Dictionary, is “a photograph that one has taken of oneself, typically one taken
with a smartphone or webcam and shared via social media”. A selfie may
sometimes feature other people along with the person taking the picture.
However, for the purpose of this study, I have slightly altered what qualifies
as a ‘selfie’; the only pictures and snapshots that are eligible for this category
are the ones that feature only the account owner by him or herself. No other
human subjects are to exist in the picture or snapshot. The account owner or
someone else can take the picture as long as the account owner is the only
person in the picture. The reason I have chosen to refine this category is for
the purpose of targeting narcissistic content. If a picture only features the
account owner, then it is safer to assume that he or she wants the focus of the
picture to be directed only on him or her and not anybody else.
ii. The “Self-Indulgence” Category: This category is designated for pictures
and snapshots (and short video clips in the case of Snapchat) that feature and
focus on one or more of the following things: food, cars, branded materials
(clothing, perfumes, accessories, food boxes, gifts, etc.), money, expensive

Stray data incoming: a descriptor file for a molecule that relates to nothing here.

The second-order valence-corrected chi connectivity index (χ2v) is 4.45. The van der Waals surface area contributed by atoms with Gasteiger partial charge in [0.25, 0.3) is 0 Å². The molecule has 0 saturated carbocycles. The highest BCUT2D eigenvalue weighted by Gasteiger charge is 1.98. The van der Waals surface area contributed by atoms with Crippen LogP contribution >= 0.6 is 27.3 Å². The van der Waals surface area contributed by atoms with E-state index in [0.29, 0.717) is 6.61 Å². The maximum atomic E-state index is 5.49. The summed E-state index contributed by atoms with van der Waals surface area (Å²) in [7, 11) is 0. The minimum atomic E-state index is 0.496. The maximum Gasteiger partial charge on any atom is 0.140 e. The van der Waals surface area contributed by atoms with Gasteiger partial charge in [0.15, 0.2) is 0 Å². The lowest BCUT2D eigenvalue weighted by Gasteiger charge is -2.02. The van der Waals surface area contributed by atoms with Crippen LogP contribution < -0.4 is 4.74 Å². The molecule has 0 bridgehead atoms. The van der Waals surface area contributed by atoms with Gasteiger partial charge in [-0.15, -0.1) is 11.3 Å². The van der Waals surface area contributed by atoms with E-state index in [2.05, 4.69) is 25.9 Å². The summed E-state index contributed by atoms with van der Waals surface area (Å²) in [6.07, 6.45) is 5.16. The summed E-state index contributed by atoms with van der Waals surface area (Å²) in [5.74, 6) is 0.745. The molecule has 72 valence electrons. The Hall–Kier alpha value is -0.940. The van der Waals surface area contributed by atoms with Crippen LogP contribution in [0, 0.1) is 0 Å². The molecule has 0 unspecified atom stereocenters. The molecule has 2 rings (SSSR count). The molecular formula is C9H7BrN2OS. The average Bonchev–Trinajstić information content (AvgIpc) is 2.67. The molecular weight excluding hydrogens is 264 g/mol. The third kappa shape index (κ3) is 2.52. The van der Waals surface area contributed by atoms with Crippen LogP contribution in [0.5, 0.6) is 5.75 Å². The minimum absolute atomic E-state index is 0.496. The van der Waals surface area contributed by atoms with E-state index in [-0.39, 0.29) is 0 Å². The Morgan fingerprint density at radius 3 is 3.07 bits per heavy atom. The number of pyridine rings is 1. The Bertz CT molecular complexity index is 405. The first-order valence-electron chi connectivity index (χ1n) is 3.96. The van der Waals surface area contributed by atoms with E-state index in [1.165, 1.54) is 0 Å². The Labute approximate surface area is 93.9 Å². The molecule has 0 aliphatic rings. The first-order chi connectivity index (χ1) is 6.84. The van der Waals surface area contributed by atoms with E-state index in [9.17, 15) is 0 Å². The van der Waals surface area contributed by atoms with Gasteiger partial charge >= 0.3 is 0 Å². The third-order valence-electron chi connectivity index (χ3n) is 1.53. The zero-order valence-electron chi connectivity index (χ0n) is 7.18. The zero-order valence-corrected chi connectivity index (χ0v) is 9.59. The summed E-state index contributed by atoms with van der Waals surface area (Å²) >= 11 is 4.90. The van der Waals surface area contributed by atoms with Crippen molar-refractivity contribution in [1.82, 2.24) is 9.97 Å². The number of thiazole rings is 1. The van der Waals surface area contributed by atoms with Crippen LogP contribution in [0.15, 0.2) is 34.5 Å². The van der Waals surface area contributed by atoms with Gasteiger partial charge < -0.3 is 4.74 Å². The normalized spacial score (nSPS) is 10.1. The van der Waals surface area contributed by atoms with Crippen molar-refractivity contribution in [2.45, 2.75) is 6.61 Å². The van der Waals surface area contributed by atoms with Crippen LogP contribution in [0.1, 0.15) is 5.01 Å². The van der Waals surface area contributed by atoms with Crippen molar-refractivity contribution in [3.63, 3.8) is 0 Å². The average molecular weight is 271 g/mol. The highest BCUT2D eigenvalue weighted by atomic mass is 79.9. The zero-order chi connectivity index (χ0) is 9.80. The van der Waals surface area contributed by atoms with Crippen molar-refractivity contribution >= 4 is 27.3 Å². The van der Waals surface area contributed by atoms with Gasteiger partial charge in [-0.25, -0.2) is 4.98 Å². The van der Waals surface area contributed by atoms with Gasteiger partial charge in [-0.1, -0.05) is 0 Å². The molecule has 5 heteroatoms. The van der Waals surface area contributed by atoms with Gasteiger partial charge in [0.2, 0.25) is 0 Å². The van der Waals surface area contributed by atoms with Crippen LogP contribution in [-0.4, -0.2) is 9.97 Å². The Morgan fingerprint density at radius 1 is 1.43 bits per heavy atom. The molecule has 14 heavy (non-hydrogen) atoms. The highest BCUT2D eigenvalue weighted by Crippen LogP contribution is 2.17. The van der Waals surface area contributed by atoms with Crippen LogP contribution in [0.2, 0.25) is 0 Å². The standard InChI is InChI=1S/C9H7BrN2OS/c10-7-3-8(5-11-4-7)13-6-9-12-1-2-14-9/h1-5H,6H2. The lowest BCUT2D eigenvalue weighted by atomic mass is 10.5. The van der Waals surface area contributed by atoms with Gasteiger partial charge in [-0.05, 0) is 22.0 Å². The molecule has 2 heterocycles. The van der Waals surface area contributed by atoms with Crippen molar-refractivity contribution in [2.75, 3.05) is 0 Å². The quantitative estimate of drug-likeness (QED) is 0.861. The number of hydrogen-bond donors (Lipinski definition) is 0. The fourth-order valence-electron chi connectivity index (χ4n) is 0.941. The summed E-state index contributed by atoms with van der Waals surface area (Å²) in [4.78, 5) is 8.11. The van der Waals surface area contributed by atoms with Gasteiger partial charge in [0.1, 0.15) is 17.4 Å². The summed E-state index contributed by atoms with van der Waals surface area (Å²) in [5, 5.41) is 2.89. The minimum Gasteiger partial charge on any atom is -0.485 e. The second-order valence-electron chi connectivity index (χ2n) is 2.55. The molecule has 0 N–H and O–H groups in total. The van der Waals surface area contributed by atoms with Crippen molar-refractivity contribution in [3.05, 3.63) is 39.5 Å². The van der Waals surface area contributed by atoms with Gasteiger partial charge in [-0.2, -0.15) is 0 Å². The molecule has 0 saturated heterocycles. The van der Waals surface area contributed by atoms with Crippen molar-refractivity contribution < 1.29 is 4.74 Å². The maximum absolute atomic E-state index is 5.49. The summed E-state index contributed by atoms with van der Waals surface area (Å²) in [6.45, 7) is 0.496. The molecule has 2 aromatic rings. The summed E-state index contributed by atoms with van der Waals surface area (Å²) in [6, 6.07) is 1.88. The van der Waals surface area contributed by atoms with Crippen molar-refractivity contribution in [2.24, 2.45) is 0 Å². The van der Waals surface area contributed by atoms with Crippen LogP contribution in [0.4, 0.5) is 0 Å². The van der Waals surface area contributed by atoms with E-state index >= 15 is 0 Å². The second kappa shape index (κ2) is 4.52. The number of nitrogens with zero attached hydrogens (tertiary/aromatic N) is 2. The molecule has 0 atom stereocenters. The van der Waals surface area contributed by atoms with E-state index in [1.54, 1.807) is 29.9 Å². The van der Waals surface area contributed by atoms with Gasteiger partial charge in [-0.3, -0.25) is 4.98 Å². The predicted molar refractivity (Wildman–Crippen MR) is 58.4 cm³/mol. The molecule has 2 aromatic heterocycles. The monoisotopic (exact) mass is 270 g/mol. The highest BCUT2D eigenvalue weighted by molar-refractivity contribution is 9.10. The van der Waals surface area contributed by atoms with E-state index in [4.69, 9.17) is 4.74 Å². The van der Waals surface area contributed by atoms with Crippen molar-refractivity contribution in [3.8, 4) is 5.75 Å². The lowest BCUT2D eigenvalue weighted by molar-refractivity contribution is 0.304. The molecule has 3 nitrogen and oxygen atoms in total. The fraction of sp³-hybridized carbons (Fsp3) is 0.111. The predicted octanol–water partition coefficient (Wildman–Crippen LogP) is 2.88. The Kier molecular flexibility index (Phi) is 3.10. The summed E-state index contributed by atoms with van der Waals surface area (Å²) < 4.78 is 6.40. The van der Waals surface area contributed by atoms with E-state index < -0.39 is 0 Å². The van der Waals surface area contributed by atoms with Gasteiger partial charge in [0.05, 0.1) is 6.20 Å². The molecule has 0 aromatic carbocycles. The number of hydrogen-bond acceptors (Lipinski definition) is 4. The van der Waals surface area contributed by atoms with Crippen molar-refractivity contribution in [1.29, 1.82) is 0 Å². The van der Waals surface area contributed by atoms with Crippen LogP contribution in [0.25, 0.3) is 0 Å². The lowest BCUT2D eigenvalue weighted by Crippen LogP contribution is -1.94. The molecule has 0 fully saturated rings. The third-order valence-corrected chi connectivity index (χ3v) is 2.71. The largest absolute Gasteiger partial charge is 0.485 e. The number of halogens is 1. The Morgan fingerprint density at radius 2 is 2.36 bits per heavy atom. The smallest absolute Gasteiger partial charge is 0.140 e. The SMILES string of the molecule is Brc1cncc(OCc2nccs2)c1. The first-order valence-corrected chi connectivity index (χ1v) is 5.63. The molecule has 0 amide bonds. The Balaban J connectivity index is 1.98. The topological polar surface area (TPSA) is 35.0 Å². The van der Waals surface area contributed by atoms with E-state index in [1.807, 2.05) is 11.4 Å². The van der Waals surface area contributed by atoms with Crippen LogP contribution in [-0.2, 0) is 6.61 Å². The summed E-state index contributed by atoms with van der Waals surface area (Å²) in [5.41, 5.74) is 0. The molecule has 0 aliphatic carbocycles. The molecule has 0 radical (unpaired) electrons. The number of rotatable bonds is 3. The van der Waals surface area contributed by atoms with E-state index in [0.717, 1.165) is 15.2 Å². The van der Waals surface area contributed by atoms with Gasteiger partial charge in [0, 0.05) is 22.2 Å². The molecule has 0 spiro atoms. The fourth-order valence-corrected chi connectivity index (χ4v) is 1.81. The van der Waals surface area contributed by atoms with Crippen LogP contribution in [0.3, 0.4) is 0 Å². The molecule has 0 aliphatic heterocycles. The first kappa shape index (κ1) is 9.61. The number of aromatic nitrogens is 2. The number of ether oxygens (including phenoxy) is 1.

electronic devices, clothes, ‘shopping haul’ pictures, plane tickets, shoes, any
form of tobacco smoking (cigarettes, cigars, pipes, hookah, etc.), recreational
drugs, and alcoholic beverages. The reason this category is created for this
study is to provide content that signifies materialism, which is a known
symptom of narcissism. As stated in an article featured on US News Health,


“physical vanity is a correlate of narcissism, but there are plenty of other
[aspects of narcissism], including materialism” (Lyon, 2009).
iii. The “Other” Category: Pictures that do not fall in the formerly defined
categories belong to this category. This is to make sure that all pictures,
snapshots, and videos that do not contain any signification of narcissism
and/or materialism still have someway to be quantified so as to be measured
against narcissistic and/or materialistic content.
These definitions were sent to all the 12 coders so as to maintain